Assuming that the drives all have the same RPM and overall same specs except for storage space, would it be faster to install two hard drives together or just one larger one in a computer?

4 Answers 4


Yes. Two drives are faster.

As someone already said, you can use RAID 0. This will give you almost double the speed for anything larger than a small file, where small depend on how your raid is formatted. This makes both drives appear as one large, so there is no extra steps to get improved performance once the RAID is setup. The one disadvantage of RAID 0 is that if ONE drive fails, you lose ALL your data.

You can also simply use both drives separately. In this case the performance advantage will depend how they are used. To get maximum advantage you will need to ensure both drives get used simultaneously. If you run two or more disk I/O bound applications, that is relatively easy. If not, you can separate the OS, Swap (if used), applications or data. What to do really depends on the types of applications you use.

Note, do not confuse drive and partitions. Even though Windows presents them as different drives, using two partitions can only slow things down because when they are used simultaneously, the head has to move from one partition to the other since they are separated by cylinders. This does not apply to SSDs though.

  • Well, I have not tried most motherboards :) I did manage to get within 15% of the theoretical maximum with a plenty of them as part of a previous position I held.
    – Itai
    Aug 21, 2011 at 0:09
  • I agree with the answer, however factors such as cache sizes and read/write/seek times/etc will factor in the overall performance of the test. 2 slow drives might not be as fast as 1 fast drive.
    – Keltari
    Aug 22, 2011 at 6:44

I had Raid 0 for a while, but noticed only a slight overall improvement. I was disappointed with the whole idea and got SDD for my system and program files, and my conclusion is that no other affordable computer upgrade will gain you so much performance, before I got SSD I really didn't realize how much of bottle neck my HDD was.

Back to the original topic, depending on how you would use you computer, it might be faster if you have two hard drives connected to different controllers on Motherboard, if it has more then one. Sata ports for the same controller usually marked with same color eg. my motherboard has 4 orange ports controlled by Intel chip and 2 red port controlled by J-Micron chip. Connecting both hard drives to the same controller will reduce performance, in my tests, writing speed of a file copy from one HDD to another dropped more then twice compare to setup when hard drives where connected to different controllers.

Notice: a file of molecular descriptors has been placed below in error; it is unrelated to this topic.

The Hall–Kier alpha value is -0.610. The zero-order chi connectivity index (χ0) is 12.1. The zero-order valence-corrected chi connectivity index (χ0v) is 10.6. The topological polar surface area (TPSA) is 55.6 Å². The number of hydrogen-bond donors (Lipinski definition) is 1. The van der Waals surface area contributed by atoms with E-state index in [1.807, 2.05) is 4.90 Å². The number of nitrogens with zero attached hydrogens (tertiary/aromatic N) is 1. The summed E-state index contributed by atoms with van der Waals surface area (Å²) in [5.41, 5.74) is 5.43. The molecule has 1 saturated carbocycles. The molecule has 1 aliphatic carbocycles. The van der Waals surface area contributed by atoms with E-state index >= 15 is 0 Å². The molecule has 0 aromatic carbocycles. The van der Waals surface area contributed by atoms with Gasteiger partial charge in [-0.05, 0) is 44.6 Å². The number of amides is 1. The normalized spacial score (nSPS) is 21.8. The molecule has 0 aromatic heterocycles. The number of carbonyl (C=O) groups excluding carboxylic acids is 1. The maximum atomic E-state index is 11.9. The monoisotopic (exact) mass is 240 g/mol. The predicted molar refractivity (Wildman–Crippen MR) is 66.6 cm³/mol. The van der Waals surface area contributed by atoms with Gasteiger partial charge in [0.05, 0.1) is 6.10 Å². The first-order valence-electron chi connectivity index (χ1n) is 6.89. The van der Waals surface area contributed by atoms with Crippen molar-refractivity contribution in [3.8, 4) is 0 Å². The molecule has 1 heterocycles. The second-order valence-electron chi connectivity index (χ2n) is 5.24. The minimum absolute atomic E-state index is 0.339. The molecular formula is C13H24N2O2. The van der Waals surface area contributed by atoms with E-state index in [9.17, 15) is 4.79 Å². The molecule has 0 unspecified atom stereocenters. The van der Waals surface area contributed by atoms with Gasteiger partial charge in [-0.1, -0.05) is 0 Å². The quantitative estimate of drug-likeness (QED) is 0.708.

• Good point about the controllers. My experience is mostly with "big iron" systems where the controllers can generally handle multiple simultaneous transfers, but such may not be the case some with PC controllers. Aug 21, 2011 at 0:31
  • 1
    RAID performance factors heavily on the controller. Software RAID will give minimal performance benefits, while hardware RAID is considerably faster. Also, note that some motherboards with integrated RAID controllers use low end chips with poor performance.
    – Keltari
    Aug 22, 2011 at 6:47

It can be useful to have two drives because you can take advantage of parallelisation. For example, you can copy a file from one drive to another drive much faster than copying a file to another location on the same drive.

This parallelisation is also what improves read and write performance with RAID 0, and read performance with RAID 1.

  • Thanks! Are there any downsides to performance with using two drives then? Aug 20, 2011 at 23:07

Two drives will be faster if both drives are often used simultaneously. Eg, in Windows you can page off of one drive and put your files on the other, or put system files on one and user files on the other. Depending on your usage patterns this may cause both drives to be busy simultaneously a reasonable amount of the time.

However, two drives won't significantly improve performance (but won't do any harm) if you simply put a random chunk of your file system on the second drive -- it takes some conscious planning.

(The two exception to this are IBM System i (or whatever it's called these days) and some RAID systems. System i spreads (almost) all data out over all drives more or less uniformly, splitting single files across multiple drives, so that drives tend to be equally busy. RAID systems similarly spread individual files across multiple drives, but whether this improves performance (or instead makes it worse) depends on the particular RAID scheme.)

It used to be that average drive access speed got worse with larger drives, providing another motivation to use multiple smaller drives vs one large one. I'm not sure that this is so true anymore, though. (Haven't looked at drive performance specs recently.)

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